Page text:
What about the supervisor? The role of supervisor implicit person theory and behaviors in appraisal interviews
thesisposted on 10.06.2019, 18:04 by Montana Lyn Drawbaugh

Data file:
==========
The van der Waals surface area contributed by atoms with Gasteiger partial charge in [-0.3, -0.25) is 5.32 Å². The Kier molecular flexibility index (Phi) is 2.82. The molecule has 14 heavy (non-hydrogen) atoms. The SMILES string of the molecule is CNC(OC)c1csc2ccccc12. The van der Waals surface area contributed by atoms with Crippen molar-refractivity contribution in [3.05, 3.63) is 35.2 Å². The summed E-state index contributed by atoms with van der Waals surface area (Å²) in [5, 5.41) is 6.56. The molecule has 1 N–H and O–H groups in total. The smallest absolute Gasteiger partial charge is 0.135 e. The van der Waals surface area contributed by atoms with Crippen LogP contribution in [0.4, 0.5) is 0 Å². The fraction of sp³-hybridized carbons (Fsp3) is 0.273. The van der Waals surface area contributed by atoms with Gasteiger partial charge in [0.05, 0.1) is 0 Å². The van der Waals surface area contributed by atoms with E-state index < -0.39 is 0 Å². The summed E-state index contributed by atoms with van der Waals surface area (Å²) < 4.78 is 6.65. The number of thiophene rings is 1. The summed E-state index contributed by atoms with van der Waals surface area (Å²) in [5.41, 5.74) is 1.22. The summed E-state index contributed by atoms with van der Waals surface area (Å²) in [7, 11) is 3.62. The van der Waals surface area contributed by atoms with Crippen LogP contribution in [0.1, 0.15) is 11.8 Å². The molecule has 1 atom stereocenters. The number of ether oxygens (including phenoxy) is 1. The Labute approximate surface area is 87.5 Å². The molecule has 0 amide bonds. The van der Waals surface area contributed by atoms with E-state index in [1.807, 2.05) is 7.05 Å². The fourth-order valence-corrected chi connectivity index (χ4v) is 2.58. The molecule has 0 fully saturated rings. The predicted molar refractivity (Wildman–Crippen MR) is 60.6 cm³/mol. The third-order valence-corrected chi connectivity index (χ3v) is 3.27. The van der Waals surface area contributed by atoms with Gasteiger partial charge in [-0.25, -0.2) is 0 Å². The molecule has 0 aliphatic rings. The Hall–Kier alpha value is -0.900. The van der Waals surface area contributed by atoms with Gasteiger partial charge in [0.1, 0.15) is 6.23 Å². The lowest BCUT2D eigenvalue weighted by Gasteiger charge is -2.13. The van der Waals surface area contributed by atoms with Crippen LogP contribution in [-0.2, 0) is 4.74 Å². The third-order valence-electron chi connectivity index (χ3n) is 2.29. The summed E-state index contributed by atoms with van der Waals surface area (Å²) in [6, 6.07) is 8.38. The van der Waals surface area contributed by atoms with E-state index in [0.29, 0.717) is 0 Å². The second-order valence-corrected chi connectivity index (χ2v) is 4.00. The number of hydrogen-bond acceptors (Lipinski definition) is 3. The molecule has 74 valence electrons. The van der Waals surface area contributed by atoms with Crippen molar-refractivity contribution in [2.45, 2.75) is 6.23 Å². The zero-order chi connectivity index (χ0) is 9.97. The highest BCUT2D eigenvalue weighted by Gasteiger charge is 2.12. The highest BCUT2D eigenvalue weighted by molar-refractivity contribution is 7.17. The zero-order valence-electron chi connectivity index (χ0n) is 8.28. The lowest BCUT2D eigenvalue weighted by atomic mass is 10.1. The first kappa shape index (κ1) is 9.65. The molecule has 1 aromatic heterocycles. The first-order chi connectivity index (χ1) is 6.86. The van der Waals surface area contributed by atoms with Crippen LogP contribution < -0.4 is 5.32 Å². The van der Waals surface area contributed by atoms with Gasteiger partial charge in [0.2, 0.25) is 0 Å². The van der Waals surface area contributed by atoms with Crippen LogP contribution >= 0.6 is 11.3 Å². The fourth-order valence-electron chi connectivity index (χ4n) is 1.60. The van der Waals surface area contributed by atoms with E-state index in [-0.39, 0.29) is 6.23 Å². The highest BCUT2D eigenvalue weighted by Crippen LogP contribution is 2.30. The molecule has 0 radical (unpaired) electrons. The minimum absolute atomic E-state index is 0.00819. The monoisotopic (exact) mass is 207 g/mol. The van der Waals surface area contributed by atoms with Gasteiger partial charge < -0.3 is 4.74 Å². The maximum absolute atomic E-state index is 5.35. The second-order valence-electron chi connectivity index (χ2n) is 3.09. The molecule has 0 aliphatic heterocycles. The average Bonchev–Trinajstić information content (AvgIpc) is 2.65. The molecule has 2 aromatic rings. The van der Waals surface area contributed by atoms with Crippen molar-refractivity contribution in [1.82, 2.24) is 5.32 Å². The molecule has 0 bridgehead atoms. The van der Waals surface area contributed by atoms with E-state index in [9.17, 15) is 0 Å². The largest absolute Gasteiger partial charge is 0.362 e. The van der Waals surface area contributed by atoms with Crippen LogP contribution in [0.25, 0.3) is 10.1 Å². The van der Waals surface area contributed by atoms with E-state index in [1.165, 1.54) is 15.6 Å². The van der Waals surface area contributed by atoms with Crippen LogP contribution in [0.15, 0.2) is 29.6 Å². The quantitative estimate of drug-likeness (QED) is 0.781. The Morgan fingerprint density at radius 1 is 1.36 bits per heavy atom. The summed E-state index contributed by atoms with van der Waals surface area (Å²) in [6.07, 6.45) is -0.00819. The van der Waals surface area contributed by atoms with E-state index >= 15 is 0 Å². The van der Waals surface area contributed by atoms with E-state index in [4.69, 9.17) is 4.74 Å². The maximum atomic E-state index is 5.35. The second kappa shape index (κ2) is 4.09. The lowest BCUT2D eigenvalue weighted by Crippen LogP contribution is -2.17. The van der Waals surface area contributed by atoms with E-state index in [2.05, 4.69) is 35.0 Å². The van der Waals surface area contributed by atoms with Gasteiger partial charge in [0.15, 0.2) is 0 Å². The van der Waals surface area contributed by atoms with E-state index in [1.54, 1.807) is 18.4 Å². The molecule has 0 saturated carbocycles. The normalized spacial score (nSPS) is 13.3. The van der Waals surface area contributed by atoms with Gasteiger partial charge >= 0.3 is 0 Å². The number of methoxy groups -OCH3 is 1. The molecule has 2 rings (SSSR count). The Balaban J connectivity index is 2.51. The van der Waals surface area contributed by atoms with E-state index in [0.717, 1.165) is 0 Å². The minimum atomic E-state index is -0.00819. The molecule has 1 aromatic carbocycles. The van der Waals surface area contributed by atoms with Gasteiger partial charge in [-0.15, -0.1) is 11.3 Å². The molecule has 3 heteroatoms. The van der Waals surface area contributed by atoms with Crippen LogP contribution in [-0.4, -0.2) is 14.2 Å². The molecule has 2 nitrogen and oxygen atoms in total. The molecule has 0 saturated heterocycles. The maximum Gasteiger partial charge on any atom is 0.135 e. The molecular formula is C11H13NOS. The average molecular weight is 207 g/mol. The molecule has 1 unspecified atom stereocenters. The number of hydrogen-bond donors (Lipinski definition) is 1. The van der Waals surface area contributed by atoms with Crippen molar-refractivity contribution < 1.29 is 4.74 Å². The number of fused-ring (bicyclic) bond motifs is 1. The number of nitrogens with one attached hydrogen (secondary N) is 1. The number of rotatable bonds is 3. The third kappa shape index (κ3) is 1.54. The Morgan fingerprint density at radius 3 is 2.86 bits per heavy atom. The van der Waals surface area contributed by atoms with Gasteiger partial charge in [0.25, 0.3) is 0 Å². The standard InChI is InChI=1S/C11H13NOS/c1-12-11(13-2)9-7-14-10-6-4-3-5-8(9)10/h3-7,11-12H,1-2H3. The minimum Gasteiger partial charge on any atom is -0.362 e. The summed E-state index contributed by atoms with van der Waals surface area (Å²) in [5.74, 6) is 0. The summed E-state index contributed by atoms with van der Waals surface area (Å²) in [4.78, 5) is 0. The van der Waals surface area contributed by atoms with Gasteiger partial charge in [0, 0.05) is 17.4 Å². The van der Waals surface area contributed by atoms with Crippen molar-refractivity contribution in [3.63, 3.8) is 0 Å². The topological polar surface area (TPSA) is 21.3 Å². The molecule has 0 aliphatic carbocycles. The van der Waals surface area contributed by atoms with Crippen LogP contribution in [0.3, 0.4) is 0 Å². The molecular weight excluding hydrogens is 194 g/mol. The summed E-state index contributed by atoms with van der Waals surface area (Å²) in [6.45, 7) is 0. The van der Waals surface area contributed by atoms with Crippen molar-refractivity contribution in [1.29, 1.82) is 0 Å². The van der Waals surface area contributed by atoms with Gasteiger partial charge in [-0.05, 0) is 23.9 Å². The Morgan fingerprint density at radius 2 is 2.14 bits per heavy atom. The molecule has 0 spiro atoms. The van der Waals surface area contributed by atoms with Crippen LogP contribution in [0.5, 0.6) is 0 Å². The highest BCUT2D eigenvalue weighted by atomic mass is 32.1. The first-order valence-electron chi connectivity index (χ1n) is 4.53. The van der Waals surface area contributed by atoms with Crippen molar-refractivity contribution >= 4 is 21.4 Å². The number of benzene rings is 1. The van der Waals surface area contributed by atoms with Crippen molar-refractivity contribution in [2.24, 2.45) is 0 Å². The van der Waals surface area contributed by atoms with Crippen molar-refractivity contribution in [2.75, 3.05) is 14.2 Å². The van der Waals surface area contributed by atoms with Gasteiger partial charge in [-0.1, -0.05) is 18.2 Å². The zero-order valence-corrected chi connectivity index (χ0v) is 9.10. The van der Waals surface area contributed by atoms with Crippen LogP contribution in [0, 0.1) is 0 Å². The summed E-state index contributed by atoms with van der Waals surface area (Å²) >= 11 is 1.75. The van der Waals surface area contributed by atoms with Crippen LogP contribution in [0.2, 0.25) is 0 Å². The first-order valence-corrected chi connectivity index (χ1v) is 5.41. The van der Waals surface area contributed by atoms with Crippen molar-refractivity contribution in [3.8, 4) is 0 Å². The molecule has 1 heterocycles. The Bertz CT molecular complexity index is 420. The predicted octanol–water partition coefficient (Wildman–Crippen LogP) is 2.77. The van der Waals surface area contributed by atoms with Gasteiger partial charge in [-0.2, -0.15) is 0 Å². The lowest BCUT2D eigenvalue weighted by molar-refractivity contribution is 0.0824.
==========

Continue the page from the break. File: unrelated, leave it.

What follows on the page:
Supervisors are the primary drivers of performance management; however, little is known about factors that influence their implementation of these systems. The purpose of this study was to investigate how a supervisor individual difference—implicit person theory (IPT)—differentially predicts supervisor behaviors during, as well as both supervisor and employee reactions to appraisal interviews. In Study 1, MBA students reported their supervisors’ behaviors during their most recent performance appraisal interview (Time 1) as well as their subsequent reactions (i.e., perceived satisfaction, utility, success, supervisor support; Time 2). Their supervisors completed a measure assessing their own IPT (Time 3). Findings suggest that supervisors’ task-oriented behaviors predicted perceived satisfaction, utility, and success of the appraisal interviews, while supervisor’ relational-oriented behaviors predicted perceived supervisor support. In Study 2, supervisors recruited via MTurk completed all measures from Study 1 except perceived success. Results suggest that IPT was positively related to task-oriented behaviors and perceived utility, task-oriented behaviors mediated the relationship between IPT and all three reaction measures (i.e., perceived satisfaction, utility, and supervisor support), and relational-oriented behaviors significantly predicted supervisors’ perceived support. Overall, findings suggest that supervisors who believe people can change (hold a more incremental IPT) display more task-oriented behaviors during and see more utility in appraisal interviews. Additionally, task-oriented behaviors emerged as the key mechanism linking supervisors’ IPT and reactions to appraisal interviews. These findings demonstrate that supervisor individual differences, such as IPT, can influence performance appraisal and management outcomes.